The deployment of industrial maintenance solutions has always been very challenging, as it involves a host of enterprise systems (e.g., ERP, Asset Management), and physical devices (e.g., sensors), along with people and processes.
Designing, developing, deploying and evaluating a maintenance solution requires effectively coordinating people, systems and processes in a way that leads to tangible improvements over legacy solutions in terms of OEE (Overall Equipment Efficiency), operations quality, maintenance costs, production cost and other parameters.
The advent of Industry 4.0 has increased the technical complexity and challenges of maintenance solutions in exchange for improved efficiency, quality and timeliness, as well as reduced costs.
Despite the rising sophistication and complexity of maintenance solutions, there is a diminishing number of experts that can successfully deploy, test and validate these solutions as a result of the talent gap in technologies such as BigData and the Industrial Internet of Things.
Enterprises are gradually realizing that they should invest in activities that improve their understanding of emerging solutions. At the same time, they need to facilitate the validation and evaluation of emerging maintenance paradigms such as predictive maintenance. In this direction, enterprises can consider the setup and operation of testbeds in their plants as a means of testing, deploying and validating maintenance solutions under realistic conditions.
Testbeds are in principle, platforms that facilitate testing and experimentation with technologies and tools under nearly operational conditions.
In the case of Industry 4.0 based industrial maintenance processes, testbeds provide the software (e.g., data analytics software) and equipment (e.g., machines, sensors, tools) needed to experiment with advanced IT-driven maintenance solutions.
Apart from software and hardware elements, a testbed is usually associated with concrete processes regarding setting up, configuring and deploying experiments, along with collecting and analyzing their results. Overall, the main characteristics of an Industry 4.0 testbed environment are as follows:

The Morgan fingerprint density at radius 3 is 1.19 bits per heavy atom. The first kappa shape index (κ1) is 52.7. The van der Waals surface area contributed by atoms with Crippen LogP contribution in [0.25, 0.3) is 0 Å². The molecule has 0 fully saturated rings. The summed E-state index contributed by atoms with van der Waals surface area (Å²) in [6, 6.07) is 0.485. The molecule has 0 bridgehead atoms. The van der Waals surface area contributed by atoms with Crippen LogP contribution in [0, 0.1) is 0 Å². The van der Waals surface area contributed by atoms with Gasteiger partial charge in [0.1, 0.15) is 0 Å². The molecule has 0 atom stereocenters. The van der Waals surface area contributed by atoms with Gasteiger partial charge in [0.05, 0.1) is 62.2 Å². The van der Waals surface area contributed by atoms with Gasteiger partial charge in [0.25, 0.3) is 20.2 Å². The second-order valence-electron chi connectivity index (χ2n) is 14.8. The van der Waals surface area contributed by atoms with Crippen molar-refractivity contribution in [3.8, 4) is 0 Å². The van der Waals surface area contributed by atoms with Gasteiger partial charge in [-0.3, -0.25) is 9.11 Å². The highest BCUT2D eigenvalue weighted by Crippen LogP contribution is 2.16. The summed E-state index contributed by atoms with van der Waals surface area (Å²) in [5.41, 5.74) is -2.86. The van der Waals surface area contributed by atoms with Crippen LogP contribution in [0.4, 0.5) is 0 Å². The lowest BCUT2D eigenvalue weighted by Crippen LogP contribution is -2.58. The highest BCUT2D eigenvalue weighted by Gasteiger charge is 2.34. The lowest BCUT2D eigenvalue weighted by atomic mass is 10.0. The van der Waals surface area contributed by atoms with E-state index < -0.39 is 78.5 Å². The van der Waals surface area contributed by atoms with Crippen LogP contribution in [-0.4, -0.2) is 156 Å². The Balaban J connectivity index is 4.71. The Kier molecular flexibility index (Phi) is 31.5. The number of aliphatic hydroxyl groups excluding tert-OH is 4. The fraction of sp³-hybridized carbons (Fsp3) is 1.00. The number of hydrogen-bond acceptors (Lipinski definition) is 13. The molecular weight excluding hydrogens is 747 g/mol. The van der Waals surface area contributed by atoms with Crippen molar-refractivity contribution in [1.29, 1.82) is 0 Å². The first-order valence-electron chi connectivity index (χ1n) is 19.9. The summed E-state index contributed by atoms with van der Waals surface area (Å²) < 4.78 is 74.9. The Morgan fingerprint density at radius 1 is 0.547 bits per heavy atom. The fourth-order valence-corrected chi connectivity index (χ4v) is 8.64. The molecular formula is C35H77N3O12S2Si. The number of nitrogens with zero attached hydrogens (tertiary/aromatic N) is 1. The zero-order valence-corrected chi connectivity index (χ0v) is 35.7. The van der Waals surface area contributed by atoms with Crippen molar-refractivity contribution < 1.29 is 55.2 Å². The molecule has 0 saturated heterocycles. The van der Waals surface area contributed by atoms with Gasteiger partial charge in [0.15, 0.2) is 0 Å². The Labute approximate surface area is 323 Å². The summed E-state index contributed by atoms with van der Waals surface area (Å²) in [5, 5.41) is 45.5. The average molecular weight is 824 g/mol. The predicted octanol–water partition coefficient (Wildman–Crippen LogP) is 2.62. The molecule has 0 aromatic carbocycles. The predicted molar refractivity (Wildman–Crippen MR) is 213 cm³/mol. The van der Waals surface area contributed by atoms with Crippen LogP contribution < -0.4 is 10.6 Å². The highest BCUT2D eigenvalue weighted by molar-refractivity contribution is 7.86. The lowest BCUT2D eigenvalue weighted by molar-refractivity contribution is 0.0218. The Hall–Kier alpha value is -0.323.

Based on these properties, testbeds can provide a host of benefits. These benefits provide the foundation for justifying an investment on a maintenance testbed, which can often incur significant costs (especially for large-scale testbeds).
Typical uses of a testbed include:
Overall, a testbed serves many different purposes and improves both maintenance knowledge and solutions within an organization.
Testbeds are useful to plant owners, plant operators and providers of industrial maintenance solutions, as all these stakeholders need to understand, test, and validate leading edge maintenance solutions. However, testbeds are probably most useful to solution providers, as they are the ones that need to design and validate solutions much more frequently than plant owners.
Would you like to understand and fully leverage the technologies and business models that drive the digitization of industry and the next generation of maintenance applications? If so, it might be a good idea to consider building out your maintenance testbed.
Whether a small-scale pilot line or a large-scale testbed, such an experimentation facility will help you improve your knowledge, while saving you time and costs. Additionally, it will facilitate your safe and smooth transition to Industry 4.0 maintenance applications.